June 2, 2013

Sex offenders clustered in Fargo’s core

6-2-2013 North Dakota:

Concentration in low-income areas brings risks, expert says

Heidi Laho was packing last week to move her five small children, her husband, and herself – carrying their sixth – from their current house to a new one.

The new house is pretty near their old one, still in the Madison neighborhood, north of Main Avenue and west of University Drive in Fargo. But she’s not staying because they like it there.

Laho moved to that area of Fargo about three years ago out of economic necessity, needing affordable housing while raising a large family. As her mom helped her pack, they kept an eye on the kids playing outside.

“Hopefully, sooner or later we’ll be able to move out of this neighborhood,” she said.

One of the reasons Laho wished she was packing to move somewhere else is the 16 registered sex offenders who live in the Madison neighborhood.

Seventeen registered sex offenders live in the neighborhood the city defines as downtown, and 10 are in the Jefferson neighborhood, which stretches from Main Avenue to 13th Avenue South from University Drive to 25th Street. Another 10 sex offenders live within one or two blocks of those three neighborhoods.

That means that in Fargo, home to most of the metro area’s sex offenders, all but 10 of the 63 offenders whose addresses police publicly disclose are clustered in the city’s core – which includes some of Fargo’s poorest neighborhoods. About 75 percent of students are on free or reduced lunch at the elementary schools that give Madison and Jefferson neighborhoods their names.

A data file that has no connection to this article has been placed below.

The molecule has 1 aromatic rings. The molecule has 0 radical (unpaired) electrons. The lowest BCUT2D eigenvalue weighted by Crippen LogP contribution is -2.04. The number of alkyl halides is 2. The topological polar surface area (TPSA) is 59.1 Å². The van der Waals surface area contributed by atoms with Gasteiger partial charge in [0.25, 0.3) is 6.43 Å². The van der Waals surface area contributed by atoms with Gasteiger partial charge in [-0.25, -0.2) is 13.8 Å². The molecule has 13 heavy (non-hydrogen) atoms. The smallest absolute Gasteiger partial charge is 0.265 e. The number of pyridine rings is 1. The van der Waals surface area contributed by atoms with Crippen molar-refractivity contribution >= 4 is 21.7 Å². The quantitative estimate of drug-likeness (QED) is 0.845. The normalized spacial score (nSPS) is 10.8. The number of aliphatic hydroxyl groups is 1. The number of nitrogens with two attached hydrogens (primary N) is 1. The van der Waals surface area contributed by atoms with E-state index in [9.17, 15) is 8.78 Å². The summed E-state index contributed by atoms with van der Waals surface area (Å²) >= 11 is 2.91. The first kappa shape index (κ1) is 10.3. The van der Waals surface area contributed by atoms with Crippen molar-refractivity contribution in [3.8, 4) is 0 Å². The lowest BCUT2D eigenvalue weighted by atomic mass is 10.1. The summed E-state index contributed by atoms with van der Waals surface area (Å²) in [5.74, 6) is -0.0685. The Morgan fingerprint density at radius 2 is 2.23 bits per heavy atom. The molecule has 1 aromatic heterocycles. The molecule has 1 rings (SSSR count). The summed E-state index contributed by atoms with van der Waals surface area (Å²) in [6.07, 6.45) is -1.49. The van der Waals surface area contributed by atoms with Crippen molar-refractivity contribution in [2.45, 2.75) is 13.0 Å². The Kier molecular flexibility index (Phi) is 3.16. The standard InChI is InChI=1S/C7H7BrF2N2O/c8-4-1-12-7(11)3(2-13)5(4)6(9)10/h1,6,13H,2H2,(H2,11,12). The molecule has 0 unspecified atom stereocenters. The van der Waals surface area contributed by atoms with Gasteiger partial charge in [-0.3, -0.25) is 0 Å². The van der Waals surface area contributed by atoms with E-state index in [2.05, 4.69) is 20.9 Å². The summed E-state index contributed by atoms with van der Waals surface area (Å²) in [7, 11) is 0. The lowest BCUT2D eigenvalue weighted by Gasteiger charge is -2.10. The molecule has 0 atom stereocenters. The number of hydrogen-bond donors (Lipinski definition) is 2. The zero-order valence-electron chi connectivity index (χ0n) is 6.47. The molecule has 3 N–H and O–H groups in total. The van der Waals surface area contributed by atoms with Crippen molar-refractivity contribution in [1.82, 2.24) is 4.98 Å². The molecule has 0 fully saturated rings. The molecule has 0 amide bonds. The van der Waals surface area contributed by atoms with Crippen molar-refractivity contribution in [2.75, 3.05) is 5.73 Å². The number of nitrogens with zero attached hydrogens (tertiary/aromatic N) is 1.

That sort of concentration can have upsides, a local probation official says, but a researcher who studies sex offenders warns that the clustering in the lowest-income and least cohesive neighborhoods of a city brings risks.

“We are immersing them in communities with greater amounts of deviant influences – drugs, alcohol, prostitution, poor economics,” said Ohio State University’s Richard Tewksbury, who studies justice administration and sex offenders.

Cluster concerns

While research shows sex offenders are less likely to reoffend than those who have committed other types of crimes, Tewksbury said the clustering ensures more offenders live in areas of a community that are less organized in key ways, setting them up to fail.

Though it’s “almost desirable to disappear” due to the intense stigma of a conviction for a sexual crime, Tewksbury said the concentration in poorer neighborhoods isolates sex offenders, who are better able to re-enter society when they have community support.

For those concerned to be living near sex offenders, children are often less supervised in poorer neighborhoods, Tewksbury said.

Laho has a rule that her children aren’t allowed to go anywhere without her.

“There’s a few people – (but) I just don’t trust anyone,” she said.

Also, adults in those areas of communities are less likely to access registry information and know where offenders are living, Tewksbury said.

Take for instance Amber Kanowske, who was out for a walk in the Madison neighborhood last week with her chatty 3-year-old son, D’Angelo Tucker.

Kanowske moved to the area from Milwaukee last month, primarily for the welfare of the children, since there were shootings back home. ..continued.. by Emily Welker, INFORUM

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